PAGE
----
What on earth is my neighbour up to? I’m watching him out the window as he lugs a large contraption into his garden, and proceeds to wedge it into one of his meticulously prepared beds. It appears to be an inflatable cylinder of sorts, big enough for three people to comfortably fit inside, and seems to have an entry point akin to a very secure tent flap. It takes up the entire patch of soil, which is already surrounded by a complicated rig of mirrors.
Hang on – this must be what I was reading about on his blog the other day. Yes, I read my neighbour’s blog, but only because he takes every opportunity to remind me to do so. I think he expects everyone on the street to up their home farming game so we can have neighbourhood harvest festivals, but he’d probably have more luck if he came at from an angle that was a little more… conventional.
I mean, even though I read his blog post, I still don’t understand what this device is or what it’s supposed to do – either in its intended application as medical equipment, or as garden hack. Let me try and remember what he said about it. I think it was something to do with hyperbaric oxygen therapy. Near Melbourne, apparently, this is an established thing for treating a range of ailments involving oxygen intake issues.
On reflection, I’m pretty sure he made no real effort to really explain how this related to raising tomato seedlings, which is what he said he was using it for. I’m assuming he’s making sizable leaps in logic, conveniently skipping over any kind of biological basis for this approach. That’s totally fine with me – it’s not like he’s not hurting anyone in the process.
It’s just that this thing looks like a fairly serious investment for an undertaking that’s most likely founded on dodgy guesswork. It just seems a little excessive. I suppose time will tell; I shouldn’t write it off until I’ve seen the results. I may come to eat my words in order to eat tons of homegrown tomatoes.
In being really good at everything, I’ve discovered that most people are quite lazy. When you know somebody who can get a job done with little effort, why do it yourself or pay someone to do it for you? Why not give your friend a call and guilt-trip him into helping? Sure, no harm done the first time, but you’re not the only one seeking my help. I haven’t had a holiday in years because I’ve always got all these errands to run.
For example, the other day I was going for a walk to my favourite cafe, ready for a nice day where I could finally relax. That was when I bumped into Alex, an old acquaintance from high school. He looked at me and perked up, then said, “Hey, you’re that guy from school who could administer medicine and help better than the school nurses, right?” Of course, here I am knowing exactly where this is going. I tend not to argue these days. I just go along with it to save myself the time.
Alex explained how he had been wounded while playing extreme paintball and the cut along his upper arm was taking a while to heal. He wanted me to have a look at it and see what I could do. Fair enough, I suppose, but why couldn’t he simply contact a business that provides portable hyperbaric chambers within Melbourne instead? That would be perfect for healing a stubborn wound, with the increased amount of oxygen going to the blood. I even suggested as much to him, but he said he was happy for me to take a look at it instead. Well good for him! It’s not like I had anywhere to go or anything to do. I don’t have a life of my own to live or anything.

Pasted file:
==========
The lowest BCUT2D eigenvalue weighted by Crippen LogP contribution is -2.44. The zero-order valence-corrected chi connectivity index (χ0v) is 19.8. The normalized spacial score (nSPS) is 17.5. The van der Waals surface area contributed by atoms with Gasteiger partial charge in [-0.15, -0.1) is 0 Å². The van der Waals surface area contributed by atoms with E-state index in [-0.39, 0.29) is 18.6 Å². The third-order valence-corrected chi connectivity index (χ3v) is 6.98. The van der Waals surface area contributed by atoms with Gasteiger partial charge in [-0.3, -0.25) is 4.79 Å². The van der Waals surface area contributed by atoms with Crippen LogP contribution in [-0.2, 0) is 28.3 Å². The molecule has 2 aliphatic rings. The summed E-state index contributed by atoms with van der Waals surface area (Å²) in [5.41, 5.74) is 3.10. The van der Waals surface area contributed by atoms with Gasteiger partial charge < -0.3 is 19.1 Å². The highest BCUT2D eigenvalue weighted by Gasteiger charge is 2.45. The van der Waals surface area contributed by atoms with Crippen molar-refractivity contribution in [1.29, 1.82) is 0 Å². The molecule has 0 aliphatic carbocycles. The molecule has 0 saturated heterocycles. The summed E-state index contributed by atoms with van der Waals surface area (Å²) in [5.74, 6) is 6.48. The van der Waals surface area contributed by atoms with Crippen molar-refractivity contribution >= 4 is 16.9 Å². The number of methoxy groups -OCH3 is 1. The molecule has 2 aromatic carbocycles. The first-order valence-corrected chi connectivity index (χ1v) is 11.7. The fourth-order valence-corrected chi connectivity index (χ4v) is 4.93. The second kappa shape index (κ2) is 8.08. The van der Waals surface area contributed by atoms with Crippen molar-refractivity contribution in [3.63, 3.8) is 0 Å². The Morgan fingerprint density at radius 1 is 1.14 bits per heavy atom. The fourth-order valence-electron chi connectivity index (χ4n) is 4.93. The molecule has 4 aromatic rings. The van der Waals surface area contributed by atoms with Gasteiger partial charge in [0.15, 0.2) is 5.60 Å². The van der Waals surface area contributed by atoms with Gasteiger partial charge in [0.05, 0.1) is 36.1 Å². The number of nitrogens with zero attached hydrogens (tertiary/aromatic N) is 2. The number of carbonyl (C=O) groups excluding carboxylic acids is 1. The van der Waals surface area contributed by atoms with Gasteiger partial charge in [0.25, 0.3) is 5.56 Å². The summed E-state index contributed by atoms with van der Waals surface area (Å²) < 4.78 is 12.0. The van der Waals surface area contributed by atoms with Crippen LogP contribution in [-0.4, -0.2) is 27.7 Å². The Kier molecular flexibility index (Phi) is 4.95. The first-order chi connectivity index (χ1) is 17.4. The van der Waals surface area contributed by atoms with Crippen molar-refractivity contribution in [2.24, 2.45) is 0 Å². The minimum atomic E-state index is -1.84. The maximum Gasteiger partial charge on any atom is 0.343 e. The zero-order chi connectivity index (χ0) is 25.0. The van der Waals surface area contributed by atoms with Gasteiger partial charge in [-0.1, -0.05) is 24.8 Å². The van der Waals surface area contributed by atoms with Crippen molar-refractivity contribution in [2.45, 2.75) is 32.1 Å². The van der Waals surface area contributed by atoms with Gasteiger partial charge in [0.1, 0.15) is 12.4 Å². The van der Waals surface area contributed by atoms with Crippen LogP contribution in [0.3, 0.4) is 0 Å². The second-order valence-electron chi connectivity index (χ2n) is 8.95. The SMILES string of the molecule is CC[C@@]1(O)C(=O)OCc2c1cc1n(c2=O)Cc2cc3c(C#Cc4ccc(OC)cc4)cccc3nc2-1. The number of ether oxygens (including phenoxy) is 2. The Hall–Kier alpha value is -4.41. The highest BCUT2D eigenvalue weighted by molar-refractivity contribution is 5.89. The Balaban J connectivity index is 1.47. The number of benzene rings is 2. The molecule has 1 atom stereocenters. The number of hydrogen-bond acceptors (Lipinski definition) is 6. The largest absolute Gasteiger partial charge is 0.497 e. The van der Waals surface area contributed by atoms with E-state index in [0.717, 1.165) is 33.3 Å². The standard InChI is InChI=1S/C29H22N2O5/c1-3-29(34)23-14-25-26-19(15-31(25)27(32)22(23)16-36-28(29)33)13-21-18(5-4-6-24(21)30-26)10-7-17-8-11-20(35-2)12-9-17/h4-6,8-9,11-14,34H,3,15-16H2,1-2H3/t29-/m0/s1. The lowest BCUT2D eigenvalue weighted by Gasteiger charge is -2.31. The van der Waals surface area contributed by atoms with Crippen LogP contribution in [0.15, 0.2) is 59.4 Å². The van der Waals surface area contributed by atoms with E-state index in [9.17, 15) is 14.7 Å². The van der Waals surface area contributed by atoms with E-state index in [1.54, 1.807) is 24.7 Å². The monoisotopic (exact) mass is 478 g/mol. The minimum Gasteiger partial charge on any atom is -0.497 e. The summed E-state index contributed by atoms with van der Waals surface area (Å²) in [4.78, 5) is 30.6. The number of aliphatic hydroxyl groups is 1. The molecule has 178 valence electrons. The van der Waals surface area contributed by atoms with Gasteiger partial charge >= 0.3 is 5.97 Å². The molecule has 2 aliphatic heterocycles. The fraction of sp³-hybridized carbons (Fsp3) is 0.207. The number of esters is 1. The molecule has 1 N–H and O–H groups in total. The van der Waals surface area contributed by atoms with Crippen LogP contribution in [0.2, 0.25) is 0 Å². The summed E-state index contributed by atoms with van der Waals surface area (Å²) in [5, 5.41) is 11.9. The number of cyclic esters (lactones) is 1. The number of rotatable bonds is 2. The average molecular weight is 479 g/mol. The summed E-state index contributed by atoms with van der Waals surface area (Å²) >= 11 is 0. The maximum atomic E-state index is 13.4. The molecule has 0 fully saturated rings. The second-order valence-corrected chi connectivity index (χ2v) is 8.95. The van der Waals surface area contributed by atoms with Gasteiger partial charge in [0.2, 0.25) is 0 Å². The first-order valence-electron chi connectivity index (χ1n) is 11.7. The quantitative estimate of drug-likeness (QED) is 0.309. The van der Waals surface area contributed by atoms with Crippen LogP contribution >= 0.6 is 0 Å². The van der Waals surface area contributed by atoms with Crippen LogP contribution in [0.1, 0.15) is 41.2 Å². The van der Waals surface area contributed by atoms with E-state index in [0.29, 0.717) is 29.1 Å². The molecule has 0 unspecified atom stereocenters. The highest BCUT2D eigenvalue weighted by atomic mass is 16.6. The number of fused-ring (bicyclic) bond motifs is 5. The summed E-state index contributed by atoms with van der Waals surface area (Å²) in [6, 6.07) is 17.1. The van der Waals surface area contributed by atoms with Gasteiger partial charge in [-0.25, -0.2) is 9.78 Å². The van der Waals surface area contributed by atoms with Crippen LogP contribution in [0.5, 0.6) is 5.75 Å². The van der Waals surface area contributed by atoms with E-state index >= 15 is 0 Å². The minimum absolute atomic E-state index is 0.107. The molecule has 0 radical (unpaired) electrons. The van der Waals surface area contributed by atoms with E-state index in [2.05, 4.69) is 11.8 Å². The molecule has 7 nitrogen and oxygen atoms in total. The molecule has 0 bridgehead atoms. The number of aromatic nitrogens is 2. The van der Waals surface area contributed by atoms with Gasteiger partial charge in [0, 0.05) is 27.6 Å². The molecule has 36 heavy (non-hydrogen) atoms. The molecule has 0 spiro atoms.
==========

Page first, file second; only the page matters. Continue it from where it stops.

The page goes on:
I get it. To him, he was only asking for a few minutes of my time. But it all adds up. At the cafe, I was asked to fix the lighting and redesign the table arrangement. And suddenly my day off is gone. Thanks, everyone.
I don’t often get bored, because I’m pretty fond of learning new things. But when it came to that Asphalt conference…phew, too much even for me. We had to sit through twelve modules, each at least forty-five minutes long, and all of them focused on laying asphalt in a specific location. Car parks, play parks, driveways…and the person taking the course had a hypnotic voice. Not in the good way; the ‘sends you right to sleep’ way.
So I snuck out, to my shame. I’d learned everything I could, and I knew there were other courses going on at the venue. Didn’t take me long before I came across the course on how to operate a hyperbaric chamber. Melbourne has these, because a few of my co-workers have said that they kind of like being inside them. It helps with your health, relaxation and the general healing process. So they’re curious machines, but here was a class teaching how to use them. It was a far better option than sticking around to hear about module 11: laying asphalt over a dirt road, is I illegitimately joined the class. I have to say, I’m not really keen on using oxygen therapy myself. That’s partially due to the fact that I’m healthy and don’t really need it (I get all my oxygen from breathing), but also the climbing inside and being shut in. I’m not claustrophobic, just cautious. I suppose if something went wrong I could just break out- they’re not designed as prisons- but I don’t really feel like putting myself in there anyway. Not until I have a genuine injury that needs healing.
But now, because the alternative was going back to learn about more asphalt, I know how to handle and operate a chamber for hyperbaric therapy. Places in Melbourne could be hiring; maybe I’ll look for a job. Except no, I’m not leaving everyone with Sandrine…